Magazine article American Cinematographer

Saga of the Yavapai Indians

Magazine article American Cinematographer

Saga of the Yavapai Indians

Article excerpt

In April of this year, a group of documentary filmmakers pitted their skills against Arizona's high desert mountains to tell the tale of an Indian massacre in one of the most inaccessible natural fortresses known to man. For director Kathy Fredricks, the trek to the Skeleton Cave massacre site was the gateway to a larger project: investigating the history and culture of the Yavapai Indians. "The Yavapai Project" documents a unique transformation, showing how, through courage and determination, one of America's most ferocious Indian tribes turned their white enemies into friends.

In 1872, seventy-six Yavapai men, women and children died at Skeleton Cave rather than surrender to the Fifth Cavalry. To reach the site, the film crew had to drive the Apache trail, boat eight miles up the Salt River, and face a nearly vertical climb over boulders, cactus and sheer-faced rock. There was no trail, just a steep incline covered with gravel that rolled underfoot hike ball bearings.

Safety was the first priority, both for crew members and equipment. The crew took standard precautions of protecting gear by wrapping camera, lenses and sound equipment in bubble wrap and foam.

Experience proved that internal frame packs are superior for hauling equipment up a 50-90 degree incline with bad footing. According to cinematographer Wayne De La Roche, "It's important to carry a pack that becomes an integral part of your body when you're wedged in a crevice or hanging out over a cliff. External frames sway more, and have a higher center of gravity, so they can throw you off balance. Carrying 60 pounds of gear, you don't want to fight any harder than you have to, especially when you're going to be filming at the end of the hike. I've tried a lot of packs, and Lowe puts out a series of really high-quality internal frame support systems that are ideal for climbing with film gear."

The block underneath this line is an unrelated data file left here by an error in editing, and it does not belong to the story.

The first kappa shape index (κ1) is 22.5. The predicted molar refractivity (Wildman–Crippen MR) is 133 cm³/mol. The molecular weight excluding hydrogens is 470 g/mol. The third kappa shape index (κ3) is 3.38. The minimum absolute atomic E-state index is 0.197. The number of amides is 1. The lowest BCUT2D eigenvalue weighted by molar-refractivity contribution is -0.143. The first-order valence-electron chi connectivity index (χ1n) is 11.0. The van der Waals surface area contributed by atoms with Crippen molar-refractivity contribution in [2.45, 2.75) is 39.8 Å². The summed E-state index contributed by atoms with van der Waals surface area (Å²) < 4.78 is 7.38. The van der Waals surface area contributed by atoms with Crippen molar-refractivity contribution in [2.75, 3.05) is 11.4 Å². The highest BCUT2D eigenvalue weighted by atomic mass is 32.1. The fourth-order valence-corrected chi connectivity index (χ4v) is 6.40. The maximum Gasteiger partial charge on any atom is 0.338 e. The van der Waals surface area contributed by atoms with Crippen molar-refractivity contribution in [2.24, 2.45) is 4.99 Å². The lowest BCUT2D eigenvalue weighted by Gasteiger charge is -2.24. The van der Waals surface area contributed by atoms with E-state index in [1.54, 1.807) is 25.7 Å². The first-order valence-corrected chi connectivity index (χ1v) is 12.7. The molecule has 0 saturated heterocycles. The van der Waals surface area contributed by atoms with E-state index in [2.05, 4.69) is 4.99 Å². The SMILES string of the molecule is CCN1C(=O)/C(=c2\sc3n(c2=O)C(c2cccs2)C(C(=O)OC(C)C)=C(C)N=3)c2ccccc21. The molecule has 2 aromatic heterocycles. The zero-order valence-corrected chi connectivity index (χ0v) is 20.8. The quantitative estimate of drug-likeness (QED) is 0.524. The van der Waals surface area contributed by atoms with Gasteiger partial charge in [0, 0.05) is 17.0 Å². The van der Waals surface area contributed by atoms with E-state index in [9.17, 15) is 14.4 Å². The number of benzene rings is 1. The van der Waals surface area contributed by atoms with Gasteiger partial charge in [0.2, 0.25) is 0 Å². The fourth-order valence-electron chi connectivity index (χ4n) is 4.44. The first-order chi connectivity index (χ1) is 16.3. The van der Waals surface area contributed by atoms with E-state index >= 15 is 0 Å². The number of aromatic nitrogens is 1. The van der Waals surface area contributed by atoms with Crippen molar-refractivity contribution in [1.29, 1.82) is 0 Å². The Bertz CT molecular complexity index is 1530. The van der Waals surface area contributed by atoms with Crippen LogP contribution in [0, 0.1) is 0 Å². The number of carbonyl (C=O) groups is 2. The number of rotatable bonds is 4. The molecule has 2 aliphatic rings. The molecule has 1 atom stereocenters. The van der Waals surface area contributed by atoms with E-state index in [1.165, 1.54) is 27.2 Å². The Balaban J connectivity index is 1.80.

Weight was especially critical, since each crew member also had to carry two liters of water. As the Aoril ternperatures soared to 95 degrees, this was barely enough. Says director Fredricks, "In trie desert, water is life. I grew up hiking in Arizona, and people die here from dehydration every year. With too little water, you wiU lose your judgment and your endurance. You can live for several days without food, but just one day of dehydration can kill you."

Scouting for expedition filmmaking can be tricky. Kathy had scouted the cave in January, carrying only a ten pound daypack. "I figured the hike with the crew would take twice as long with a full load, and that was about right. But I didn't count on the extra time needed to rope the packs up. We spent at least two hours just babying the equipment up crevices where I had been able to carry a daypack."

After reaching Skeleton Cave, filming began with a CP16, a Canon 7-56 and an Angenieux 12-120. "From Kathy's accounts of the cave," explained De La Roche, "I knew we would need a lens that could handle extremely tight spaces. The Canon was a blessing because it allowed coverage at the wide end which other zooms would have missed. It was perfect for giving a sense of the size of the cave, while placing it within the context of the surrounding landscape."

Setting exposure was especially challenging, because light values in the same scene typically ranged from T2 to TIl, and it was critical to hold detail both in the shadows of the cave and the brilliant daylight exteriors. Generally De La Roche chose his exposures favoring shadow detail when shooting into the cave, and favoring daylight when looking out at the battlefield through a silhouette of the cave's mouth. "The credit really goes to Kodak," says De La Roche. "Initially we considered Fuji, for the pastels of the Arizona desert and for capturing Indian skin tones. But after extensive testing, we chose to shoot our outdoor scenes with Kodak 7248. Ideally, we would have chosen 7245, but working on a limited budget we needed a stock that could also be used for interior interviews, and that would intercut flawlessly. …

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